Junior Track Cycling Velodrome cycling for junior (18 and under) riders

August 30, 2005

See “PRO” and meet Rodriguez, Sayers, Saunders

Filed under: Cycling,Hellyer — Administrator @ 8:20 am

For the San Francisco bay area only…

It is not track-specific, but this event supports a junior mountain bike league and it could be really fun. Those in our local age 10-14 program who got a water bottle signed by Freddie Rodriguez may get a chance to thank him in person. The press release is follows.

TOP PROFESSIONAL CYCLISTS MAKE TIME FOR JUNIORS AT ‘PRO’ SCREENING
Movie screening benefits the NorCal High School Mountain Bike League

August 29th, 2005 (Berkeley, CA) – This week top professional cyclists are in town preparing for America’s toughest bike race, the Barclays Global Investors Grand Prix in San Francisco this coming Sunday. The start list includes Tour de France stars George Hincapie, Ivan Basso, and Freddie Rodriguez. Meanwhile, a handful of pro racers are going out of their way to support local junior bicycle racers at an exclusive screening of the feature film called ‘PRO,’ which documents the 2004 Wachovia US Pro Championship race and benefits the NorCal High School Mountain Bike League.

Pro athletes Freddie Rodriguez (Davitamin-Lotto), Michael Sayers (HealthNet-Maxxis), and Erik Saunders (Kodak Gallery-Sierra Nevada) will be greeting fans and signing autographs prior to this epic cycling film by Jamie Paolinetti. Amazing cinematography and candid interviews illuminate the psychology, strategy and team work that goes into winning a world class bicycle race.

Having already won the US Pro Championship twice, viewers gain insight to the mindset of ‘Fast’ Freddie Rodriguez. “I’ll hesitate taking the leadership and that’s because I’m scare. I’m scared of failing. But sometimes just by allowing yourself to get into that position you have to arise to the occasion.” Freddie says about his winning strategy, “It’s a gamble, there’s a certain risk involved with the way I race the event; at the same time it’s the only way I can assure myself of winning.”

Prior to the championship race, the contemplative Erik Saunders describes what he’s learned about racing. “I think being an experienced rider has a lot to do with knowing how good you’re not – more than knowing how good you are.” And on his own strategy Saunders says “The entire game plan is closing other peoples doors,” and expands upon his ‘door-closing’ philosophy.

We see Michael Sayers abandon the US Pro Championships after driving a breakaway for 108 miles of the 156-mile race. “We were in a tough spot because we definitely had good numbers up there, and it was a good break, but we had so far to go. . . but I think we did the professional thing; we put the team on the front and we drilled it.” For the HealthNet-Maxxis team, Michaels efforts have not been vain.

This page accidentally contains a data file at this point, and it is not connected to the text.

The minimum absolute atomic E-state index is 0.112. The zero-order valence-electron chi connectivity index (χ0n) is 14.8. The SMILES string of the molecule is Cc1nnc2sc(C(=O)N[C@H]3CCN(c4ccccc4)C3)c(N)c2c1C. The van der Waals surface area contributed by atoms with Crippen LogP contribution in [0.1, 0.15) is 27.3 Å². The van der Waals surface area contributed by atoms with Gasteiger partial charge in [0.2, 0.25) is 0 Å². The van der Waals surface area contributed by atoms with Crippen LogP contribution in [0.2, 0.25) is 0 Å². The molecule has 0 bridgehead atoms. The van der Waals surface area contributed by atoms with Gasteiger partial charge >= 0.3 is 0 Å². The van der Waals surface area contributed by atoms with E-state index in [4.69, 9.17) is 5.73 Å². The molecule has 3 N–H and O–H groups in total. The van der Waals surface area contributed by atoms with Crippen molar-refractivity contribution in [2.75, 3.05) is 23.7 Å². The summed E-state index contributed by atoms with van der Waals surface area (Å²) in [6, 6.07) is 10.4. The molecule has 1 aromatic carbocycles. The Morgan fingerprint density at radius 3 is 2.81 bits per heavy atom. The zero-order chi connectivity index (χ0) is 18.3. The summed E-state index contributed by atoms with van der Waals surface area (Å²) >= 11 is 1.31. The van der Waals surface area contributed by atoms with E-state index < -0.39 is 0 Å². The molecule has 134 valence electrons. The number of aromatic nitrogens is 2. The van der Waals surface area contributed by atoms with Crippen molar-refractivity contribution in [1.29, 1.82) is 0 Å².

‘PRO’ is showing on Saturday, September 3rd, 7:00 PM at Wheeler Hall on the UC Berkeley Campus. Director Jamie Paolinetti will be introducing the film and answering the audiences questions afterwards. Tickets are just $10 and kids 15 and under admitted free. More info at www.norcalmtb.org or call (510) 325-6502. Advanced ticket purchase is recommended. Parking available at Milvia and Bancroft.

The Nor Cal High School Mountain Bike League is a non-profit organization open to students from both public and private schools. The league provides coaching and camaraderie to help students achieve both competitive and non-competitive cross-country mountain biking goals in a safe and enjoyable manner. The next season of events begins with a Coaches Training Conference in December, beginner riding camps in February, and the six-race series commencing in March. For more information and/or to organize an informational meeting in your town visit www.norcalmtb.org or call (510) 325-6502.

August 25, 2005

How Tough was that Pursuit Field?

Filed under: Cycling — Administrator @ 4:56 pm

Bike geek time. I was musing about questions like “how hard was it to get a top placing at worlds this year, compared to last?” and “how much tougher was Worlds than Nationals?” Since I understand more from a graph than from words or raw numbers, I decided to do a little graphing in Excel. The event names are abbreviated, but they refer to championships of the world, nations, or regions as indicated.

I could go on about the shape of the curves, but if you like these things you’ll probably figure out what you want to know. If not, you have already stopped reading by now. Be sure to click to see a larger, easier-to-read image.

Rank in the event versus time for the Men's Individual Pursuit
Rank in the event versus time for the Men's Individual Pursuit


One disclaimer: if these events were run with the same riders on fairly close dates, the graphs might be a good indicator of which tracks are fastest. In fact, I believe that the quality of the field is the biggest difference between the graphs you see here. Still, track speed and other factors could matter, and I haven’t made any corrections for that.

Wednesday Night at Hellyer

Filed under: Cycling,Hellyer — Administrator @ 8:43 am

Just another Wednesday night, but I got a picture of 3 juniors together in one of the races (B/C Scratch?) so here it is:

Juniors Joel Shaffer, Matt Abdullah, and JP LeClair
Juniors Joel Shaffer, Matt Abdullah, and JP LeClair


August 23, 2005

Junior-sized Track Bikes

Filed under: Cycling,New Rider Info — Administrator @ 6:33 pm

Okay, I’m not talking about those 6-foot tall 190 pound juniors in the 17-18 group. This is for the little ones. It’s is also both a question and a very partial answer.

The question is, who makes track bikes in smaller sizes? I’m especially interested in lower-cost bikes which might be appropriate for rental bikes at a velodrome or for juniors on a budget. Still, I don’t want to exclude any builder with expertise in building track bikes for smaller riders.

Please, if you can recommend other sources of small track bikes, let me know and I’ll update this article. What I have so far is listed below.

Maker Smallest size Comments
Bianchi 49cm Not the smallest, but another good value.
Cannondale 48cm I saw a few at Nationals, but I’m not sure they are currently offered.
Cinelli Olympic 46cm
De Bernardi Thron 47cm
Fuji 43cm Around $500. These seem to be a good value.